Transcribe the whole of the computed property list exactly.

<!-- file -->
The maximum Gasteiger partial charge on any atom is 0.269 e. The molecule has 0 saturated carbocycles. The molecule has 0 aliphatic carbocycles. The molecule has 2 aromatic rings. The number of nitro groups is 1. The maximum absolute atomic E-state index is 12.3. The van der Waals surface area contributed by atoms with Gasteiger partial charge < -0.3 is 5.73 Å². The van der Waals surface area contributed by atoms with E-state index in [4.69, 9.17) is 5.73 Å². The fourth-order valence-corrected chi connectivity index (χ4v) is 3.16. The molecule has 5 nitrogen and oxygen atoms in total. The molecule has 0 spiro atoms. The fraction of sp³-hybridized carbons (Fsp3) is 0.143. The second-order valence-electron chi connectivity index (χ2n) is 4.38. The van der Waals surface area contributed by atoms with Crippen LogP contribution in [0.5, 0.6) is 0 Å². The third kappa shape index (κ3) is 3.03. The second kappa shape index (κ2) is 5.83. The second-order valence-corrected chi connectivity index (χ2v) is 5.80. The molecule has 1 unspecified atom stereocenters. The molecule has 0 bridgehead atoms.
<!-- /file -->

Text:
The maximum Gasteiger partial charge on any atom is 0.269 e. The molecule has 0 saturated carbocycles. The molecule has 0 aliphatic carbocycles. The molecule has 2 aromatic rings. The number of nitro groups is 1. The maximum absolute atomic E-state index is 12.3. The van der Waals surface area contributed by atoms with Gasteiger partial charge < -0.3 is 5.73 Å². The van der Waals surface area contributed by atoms with E-state index in [4.69, 9.17) is 5.73 Å². The fourth-order valence-corrected chi connectivity index (χ4v) is 3.16. The molecule has 5 nitrogen and oxygen atoms in total. The molecule has 0 spiro atoms. The fraction of sp³-hybridized carbons (Fsp3) is 0.143. The second-order valence-electron chi connectivity index (χ2n) is 4.38. The van der Waals surface area contributed by atoms with Crippen LogP contribution in [0.5, 0.6) is 0 Å². The third kappa shape index (κ3) is 3.03. The second kappa shape index (κ2) is 5.83. The second-order valence-corrected chi connectivity index (χ2v) is 5.80. The molecule has 1 unspecified atom stereocenters. The molecule has 0 bridgehead atoms.